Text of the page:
Kim Potter Sentenced to 2 years in Fatal Shooting of Daunte Wright

Image: Bruce Bisping/Star Tribune via Getty Images.

Kim Potter, a former Brooklyn Center, Minn., police officer was sentenced on Friday to two years in prison and supervised release for the fatal shooting of Daunte Wright in April 2021, The Hill reports.

Potter’s sentence includes 16 months in prison and then eight months of supervised release for being found guilty of first- and second-degree manslaughter back in December.

At the sentencing hearing, Potter said her “heart is broken” for Wright’s family and that she prays for them “many times a day.”

Katie Wright, Daunte’s mother said she would never be able to forgive Potter for what happened.

“She never once said his name [in the trial],” Katie said. “And for that, I’ll never be able to forgive you. And I’ll never be able to forgive you for what you’ve stolen from us.”

Addressing Katie in her speech, Potter said she never looked at her during the trial because she didn’t believe she had a “right” to after the fatal encounter.

Judge Regina Chu, who presided over the trial, described the case as “one of the saddest” she’s seen in her 20 years as a judge.  

Chu, who cried while handing down her decision, acknowledged many would be upset with her decision, but “believed given the circumstances Potter’s case did not warrant the normal sentencing.”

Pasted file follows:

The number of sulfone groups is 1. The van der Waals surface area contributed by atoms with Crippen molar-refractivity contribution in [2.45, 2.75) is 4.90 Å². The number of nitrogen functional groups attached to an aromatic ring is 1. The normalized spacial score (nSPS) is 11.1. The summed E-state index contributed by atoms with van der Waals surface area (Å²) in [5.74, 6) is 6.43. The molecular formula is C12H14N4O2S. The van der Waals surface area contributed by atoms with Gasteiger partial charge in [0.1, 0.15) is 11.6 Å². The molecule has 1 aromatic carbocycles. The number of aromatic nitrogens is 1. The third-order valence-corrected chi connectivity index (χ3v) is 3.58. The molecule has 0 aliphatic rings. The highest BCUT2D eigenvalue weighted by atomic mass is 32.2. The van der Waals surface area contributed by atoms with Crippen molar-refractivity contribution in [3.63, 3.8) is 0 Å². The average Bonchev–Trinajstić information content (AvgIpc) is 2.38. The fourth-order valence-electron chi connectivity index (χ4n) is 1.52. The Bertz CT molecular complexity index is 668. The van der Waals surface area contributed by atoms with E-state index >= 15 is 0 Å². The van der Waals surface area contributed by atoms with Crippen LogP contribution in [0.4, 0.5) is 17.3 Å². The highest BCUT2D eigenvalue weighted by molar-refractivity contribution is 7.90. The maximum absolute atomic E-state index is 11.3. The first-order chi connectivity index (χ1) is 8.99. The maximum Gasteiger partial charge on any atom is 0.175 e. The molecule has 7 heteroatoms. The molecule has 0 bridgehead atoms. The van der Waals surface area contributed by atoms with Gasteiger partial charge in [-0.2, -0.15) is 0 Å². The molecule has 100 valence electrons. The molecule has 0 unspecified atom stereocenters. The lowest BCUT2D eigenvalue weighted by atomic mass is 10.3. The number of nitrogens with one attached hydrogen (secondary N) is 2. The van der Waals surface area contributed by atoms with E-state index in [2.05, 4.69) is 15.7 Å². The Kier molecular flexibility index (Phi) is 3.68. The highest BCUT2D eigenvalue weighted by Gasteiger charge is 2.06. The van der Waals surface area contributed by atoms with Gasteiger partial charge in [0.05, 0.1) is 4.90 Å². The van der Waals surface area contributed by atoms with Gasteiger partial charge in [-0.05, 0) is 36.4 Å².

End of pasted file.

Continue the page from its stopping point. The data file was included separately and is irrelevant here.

During Friday’s sentencing hearing, Potter said her “heart is broken” for Wright’s family and that she prays for them “many times a day.”

As EBONY previously reported, prosecutors in a sentencing memo asked the judge to give Potter 86 months, a little more than seven years. First-degree manslaughter comes with a sentence of 15 years in Minnesota, but offenders can receive less time if they have no criminal history.

Wright added Potter’s conviction needed the “strongest and most just sentence possible.”

Potter’s legal team wrote in their filing that Potter’s sentence should be lower because she has no criminal record and has shown remorse for her deadly actions.

“To impose a prison term here sends the message that if an officer makes a mistake, the Attorney General will be quick to charge (the Complaint was filed within days), and that officer will immediately be ruined by the publicity alone. And a few in the community will try to kill you,” Potter’s lawyers wrote.

Potter has been held without bail since her conviction in December

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